You can also erect a shade cloth that blocks 30 to 50 percent of the light, like this one from Amazon, leaving it up during the hottest parts of the day.

3. A Lack of Water

If it doesn’t get enough water, celery can produce stringy, bitter stalks. Each plant needs at least one to one and a half inches of water every week, and if it doesn’t get that moisture, it’ll get stressed.

A close up vertical image of a hand holding a spray hose watering a small Apium graveolens plant in the garden.

So make sure you’re consistently watering your plants. If you’re prone to forgetting, as I sometimes am, set a daily reminder on your phone to check the moisture level of the soil.

If you poke your finger three inches down and feel dryness, it’s time to water the thirsty plants.

4. An Overly Mature Plant

Cheese and wine may become perfect with age, but celery does not.

It can be tough to know when to harvest the verdant stalks, but if you wait too long, you risk harvesting tough, bitter, stringy celery.

A close up horizontal image of Apium graveolens stalks sliced.


Thankfully, there are two easy ways to know when your plant is ready for harvest:

1. It’s been about 130-140 days since the seedlings germinated.

2. Stalks are six inches long from the base to the first leaf.

So get out your ruler and do some measuring. And check your gardening journal, in which you hopefully marked the date of germination if you grew the plant from seed.

If you need extra help figuring out when to harvest, check out our guide to harvesting celery for more tips.

5. Stalks That Haven’t Been Blanched

Maybe you gave your plants the right amount of water and fertilizer, kept them cool in hot weather, and harvested the stalks at the right time, but they’re still bitter.


Take a look at the color. Are the stalks a bright, deep green?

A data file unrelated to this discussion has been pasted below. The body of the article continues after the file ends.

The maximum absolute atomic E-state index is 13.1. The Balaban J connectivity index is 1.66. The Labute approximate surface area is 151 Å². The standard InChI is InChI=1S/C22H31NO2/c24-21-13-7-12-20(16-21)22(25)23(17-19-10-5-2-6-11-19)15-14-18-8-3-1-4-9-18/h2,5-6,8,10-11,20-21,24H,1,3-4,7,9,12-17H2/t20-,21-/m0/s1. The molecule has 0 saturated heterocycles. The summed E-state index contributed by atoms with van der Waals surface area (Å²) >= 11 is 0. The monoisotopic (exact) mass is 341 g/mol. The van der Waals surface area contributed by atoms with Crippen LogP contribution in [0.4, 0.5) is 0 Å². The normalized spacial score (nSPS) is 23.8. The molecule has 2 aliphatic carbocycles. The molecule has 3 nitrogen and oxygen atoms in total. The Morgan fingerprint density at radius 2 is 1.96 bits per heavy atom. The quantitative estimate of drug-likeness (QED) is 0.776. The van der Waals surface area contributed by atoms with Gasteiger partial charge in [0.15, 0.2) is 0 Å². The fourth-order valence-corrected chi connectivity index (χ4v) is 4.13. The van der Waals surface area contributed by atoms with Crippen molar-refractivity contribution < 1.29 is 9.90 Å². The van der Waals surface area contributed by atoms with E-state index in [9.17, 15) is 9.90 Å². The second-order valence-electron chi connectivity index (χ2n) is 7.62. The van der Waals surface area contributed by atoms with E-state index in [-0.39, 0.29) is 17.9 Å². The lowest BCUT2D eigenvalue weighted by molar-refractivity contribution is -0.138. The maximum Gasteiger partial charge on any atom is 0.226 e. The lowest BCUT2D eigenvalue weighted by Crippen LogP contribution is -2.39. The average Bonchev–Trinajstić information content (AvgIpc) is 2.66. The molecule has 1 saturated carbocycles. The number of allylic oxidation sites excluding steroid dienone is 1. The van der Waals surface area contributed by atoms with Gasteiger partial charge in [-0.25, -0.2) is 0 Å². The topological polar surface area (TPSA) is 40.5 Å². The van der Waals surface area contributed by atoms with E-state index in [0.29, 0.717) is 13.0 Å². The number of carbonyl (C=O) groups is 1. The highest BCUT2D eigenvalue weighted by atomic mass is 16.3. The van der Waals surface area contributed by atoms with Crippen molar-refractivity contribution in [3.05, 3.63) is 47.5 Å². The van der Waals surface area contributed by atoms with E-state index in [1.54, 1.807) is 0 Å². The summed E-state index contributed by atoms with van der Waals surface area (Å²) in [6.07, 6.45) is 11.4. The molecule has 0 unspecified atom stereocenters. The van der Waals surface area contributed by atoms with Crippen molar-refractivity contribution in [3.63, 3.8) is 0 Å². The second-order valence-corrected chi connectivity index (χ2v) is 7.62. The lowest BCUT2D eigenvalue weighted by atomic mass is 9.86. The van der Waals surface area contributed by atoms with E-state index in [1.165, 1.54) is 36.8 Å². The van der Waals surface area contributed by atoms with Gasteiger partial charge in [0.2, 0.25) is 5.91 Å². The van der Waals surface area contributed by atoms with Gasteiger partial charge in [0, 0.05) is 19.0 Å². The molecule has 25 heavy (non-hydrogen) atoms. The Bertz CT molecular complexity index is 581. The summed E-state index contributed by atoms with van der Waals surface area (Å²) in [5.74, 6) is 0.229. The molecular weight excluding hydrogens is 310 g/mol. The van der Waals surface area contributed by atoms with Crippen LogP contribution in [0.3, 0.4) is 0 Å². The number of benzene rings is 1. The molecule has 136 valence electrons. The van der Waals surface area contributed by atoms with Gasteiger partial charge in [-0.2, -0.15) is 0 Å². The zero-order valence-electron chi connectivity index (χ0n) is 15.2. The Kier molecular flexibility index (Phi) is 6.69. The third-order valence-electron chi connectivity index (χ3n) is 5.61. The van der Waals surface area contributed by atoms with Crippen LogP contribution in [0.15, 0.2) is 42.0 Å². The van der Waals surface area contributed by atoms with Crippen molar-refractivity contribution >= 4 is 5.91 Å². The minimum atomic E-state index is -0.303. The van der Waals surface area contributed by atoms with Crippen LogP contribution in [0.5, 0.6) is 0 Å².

A close up horizontal image of celery in the garden being blanched using milk cartons, pictured in bright sunshine.
Photo by Laura Melchor.

For sweeter stalks, you’ll want to blanch the celery in the garden by covering them with newspaper or milk cartons about two weeks before harvest.

This blocks the sun from reaching the stalks, preventing photosynthesis and chlorophyll production, and resulting in a sweeter, lighter-colored plant.

A close up horizontal image of celery stalks, some of them that have been blanched and are pale in color, others are darker.
Photo by Laura Melchor.

In the photo above, the stalks on the left-hand side have been blanched, while the stalks on the right-hand side have not.

For more details on how and when to do this, check out our guide to blanching celery in the garden.

You can also grow self-blanching varieties, like ‘Golden Self-Blanching.’

If it’s too late to blanch – maybe you’ve already harvested all your plants – tease the head apart to find the lighter, naturally blanched inner stalks.

These will taste sweeter than the outer stalks, so they’re ideal for when you want to enjoy a raw stick or two for an afternoon snack.

Use the greener stalks for cooking. As you’ll see in a moment, cooking the bitter stalks can help to improve their flavor.

What to Do with Bitter Celery

Now that you know how to prevent bitter flavors from developing in your celery, you can keep your next crop healthy and sweet.

But what if you already harvested celery that’s tough, stringy, and bitter? What can you do with it?